Acquired immune deficiency syndrome (AIDS) has been responsible for 35 million fatalities since it was first recognized in 1981. The initial infection with human immunodeficiency virus (HIV) is considered an epidemic that ranks with the influenza pandemic of the early 1900s and the Bubonic plague of the 14th century with regard to the number of deaths each caused. Not one area of the globe has been spared HIV’s wrath and it has caused tremendous human suffering and considerable economic and political strain. For these reasons combating this disease is an international priority.
In 2014 the United Nations Programme on HIV/AIDS (UNAIDS), launched what is known as the 90-90-90 program with three main objectives:
- Diagnosing 90 percent of global HIV infections
- Ensuring 90 percent of those infected receive antiretroviral therapy (ART)
- Decreasing HIV viral load (a measure of disease burden) in 90 percent of those infected
The overall goal of this program is to be able to achieve a 73 percent reduction in the viral load to undetectable levels worldwide by 2020. Having an undetectable viral load does not mean a person has been cured of the disease, it simply means that the ART is working and it also significantly reduces the chances of disease transmission.
Researchers from the Massachusetts General Hospital (MGH), the University of Cape Town and the Yale School of Public Health conducted a study, published in the Annals of Internal Medicine, to estimate the clinical and economic value of reaching this goal while using South Africa as a “microsimulation model of HIV detection, disease, and treatment.” It has been found that simulation modeling is a valuable and reliable tool to assist policy makers in the provision of healthcare.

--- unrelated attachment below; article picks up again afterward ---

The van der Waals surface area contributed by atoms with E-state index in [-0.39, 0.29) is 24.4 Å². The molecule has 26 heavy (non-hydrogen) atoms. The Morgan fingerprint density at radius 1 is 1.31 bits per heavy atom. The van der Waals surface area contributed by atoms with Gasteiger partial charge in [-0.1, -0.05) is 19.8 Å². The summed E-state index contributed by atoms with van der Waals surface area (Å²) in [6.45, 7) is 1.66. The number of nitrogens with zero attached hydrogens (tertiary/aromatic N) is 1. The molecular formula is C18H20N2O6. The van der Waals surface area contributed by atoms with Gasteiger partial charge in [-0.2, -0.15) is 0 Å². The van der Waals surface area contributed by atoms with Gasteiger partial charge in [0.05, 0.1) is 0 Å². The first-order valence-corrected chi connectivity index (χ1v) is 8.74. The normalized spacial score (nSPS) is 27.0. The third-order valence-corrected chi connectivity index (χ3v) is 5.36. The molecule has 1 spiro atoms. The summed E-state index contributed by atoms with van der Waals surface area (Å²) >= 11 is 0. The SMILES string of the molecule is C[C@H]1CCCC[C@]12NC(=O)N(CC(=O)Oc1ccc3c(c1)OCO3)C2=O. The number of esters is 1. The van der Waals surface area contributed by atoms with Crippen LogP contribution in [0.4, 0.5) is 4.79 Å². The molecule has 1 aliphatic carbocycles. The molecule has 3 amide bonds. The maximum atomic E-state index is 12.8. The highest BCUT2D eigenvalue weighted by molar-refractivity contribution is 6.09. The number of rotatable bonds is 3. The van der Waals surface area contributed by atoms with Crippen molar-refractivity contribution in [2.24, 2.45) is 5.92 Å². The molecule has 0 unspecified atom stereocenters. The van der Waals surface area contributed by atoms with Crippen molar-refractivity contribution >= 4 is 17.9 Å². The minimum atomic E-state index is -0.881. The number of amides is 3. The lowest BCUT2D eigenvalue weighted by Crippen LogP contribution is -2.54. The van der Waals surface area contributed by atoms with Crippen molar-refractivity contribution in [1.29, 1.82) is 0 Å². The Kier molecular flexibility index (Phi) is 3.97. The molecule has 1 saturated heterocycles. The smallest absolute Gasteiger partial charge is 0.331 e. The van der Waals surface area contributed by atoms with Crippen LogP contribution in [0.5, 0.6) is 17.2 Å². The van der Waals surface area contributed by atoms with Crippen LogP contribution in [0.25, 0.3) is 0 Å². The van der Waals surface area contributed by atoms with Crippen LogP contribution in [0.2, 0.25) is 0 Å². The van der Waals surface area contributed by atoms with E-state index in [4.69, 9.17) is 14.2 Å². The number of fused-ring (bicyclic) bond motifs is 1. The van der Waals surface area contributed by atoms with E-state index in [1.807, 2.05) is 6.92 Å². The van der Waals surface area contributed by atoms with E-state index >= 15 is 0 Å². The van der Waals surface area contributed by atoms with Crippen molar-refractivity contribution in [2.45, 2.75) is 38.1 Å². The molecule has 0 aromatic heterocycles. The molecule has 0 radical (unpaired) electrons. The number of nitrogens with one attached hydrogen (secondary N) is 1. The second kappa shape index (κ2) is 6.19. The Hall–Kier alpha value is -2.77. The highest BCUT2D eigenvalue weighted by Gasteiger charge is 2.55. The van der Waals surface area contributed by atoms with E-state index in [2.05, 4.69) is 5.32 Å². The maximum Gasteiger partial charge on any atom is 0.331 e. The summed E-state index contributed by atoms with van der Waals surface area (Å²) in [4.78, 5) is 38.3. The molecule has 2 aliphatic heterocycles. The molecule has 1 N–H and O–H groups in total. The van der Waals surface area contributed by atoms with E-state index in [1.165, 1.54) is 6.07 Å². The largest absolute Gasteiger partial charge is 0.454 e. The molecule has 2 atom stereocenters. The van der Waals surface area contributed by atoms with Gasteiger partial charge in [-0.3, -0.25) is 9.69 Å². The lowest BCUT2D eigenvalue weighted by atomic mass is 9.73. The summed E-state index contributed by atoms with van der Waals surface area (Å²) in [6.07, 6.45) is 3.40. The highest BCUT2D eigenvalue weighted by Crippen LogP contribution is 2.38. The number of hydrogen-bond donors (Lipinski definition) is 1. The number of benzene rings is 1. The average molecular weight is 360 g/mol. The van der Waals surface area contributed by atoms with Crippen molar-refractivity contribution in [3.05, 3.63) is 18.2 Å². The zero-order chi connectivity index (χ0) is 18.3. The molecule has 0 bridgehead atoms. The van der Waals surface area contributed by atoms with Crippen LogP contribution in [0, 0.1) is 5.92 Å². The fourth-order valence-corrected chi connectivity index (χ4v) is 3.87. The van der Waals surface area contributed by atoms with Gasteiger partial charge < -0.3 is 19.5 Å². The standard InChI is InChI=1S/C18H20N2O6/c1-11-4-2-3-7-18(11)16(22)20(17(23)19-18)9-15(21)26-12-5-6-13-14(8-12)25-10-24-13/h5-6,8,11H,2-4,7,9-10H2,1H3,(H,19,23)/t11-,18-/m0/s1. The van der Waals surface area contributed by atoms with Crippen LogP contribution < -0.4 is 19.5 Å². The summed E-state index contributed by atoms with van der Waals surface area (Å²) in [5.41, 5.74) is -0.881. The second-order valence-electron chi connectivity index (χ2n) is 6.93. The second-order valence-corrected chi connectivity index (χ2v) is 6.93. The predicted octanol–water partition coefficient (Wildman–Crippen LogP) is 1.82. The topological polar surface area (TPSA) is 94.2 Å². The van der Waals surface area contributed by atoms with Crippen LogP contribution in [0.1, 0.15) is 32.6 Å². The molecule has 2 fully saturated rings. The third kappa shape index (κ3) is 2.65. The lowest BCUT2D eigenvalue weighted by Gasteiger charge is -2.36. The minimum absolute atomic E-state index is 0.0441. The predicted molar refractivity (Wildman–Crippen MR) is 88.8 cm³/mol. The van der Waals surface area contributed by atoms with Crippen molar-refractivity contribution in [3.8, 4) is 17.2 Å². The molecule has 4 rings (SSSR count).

The researchers utilized South African survey data on HIV transmission rates, fertility rates and costs of care for people currently infected as well as incident infections anticipated over the next 10 years.
The results of their study allowed the investigators to determine that through aggressive HIV detection methods, ensuring treatment with ART, scaling up treatment, adherence and retention, the benefits far outweigh the initial significant investment.
“Based on our findings, there is nothing overstated about the suggestion that 90-90-90 could lay the foundation for a healthier, more just and equitable world for future generations,” stated Rochelle P. Walensky, MD, MPH, of the MGH Division of Infectious Disease, who led the study. “Yes it would be expensive, but it would be worth every penny.”
According to a computer-simulation model, the authors found that the UNAIDS strategy would do the following over the next 10 years:
- Avert about two million HIV transmissions
- Prevent roughly 2.5 million deaths and 1.7 million orphans
- Save over 13 million life-years
In addition to what is currently budgeted, over the next 10 years, the UNAIDS program would need a $16 billion cash infusion, but it would yield $1,260 per year of life saved.
“Implementation of 90-90-90 would represent a ‘virtuous circle’ of care, leading to earlier HIV diagnosis, more rapid treatment initiation, longer survival for HIV-infected persons, and fewer new cases of HIV transmission," said an encouraged Dr. Walensky. "The time to jump-start this worthy global undertaking is now.”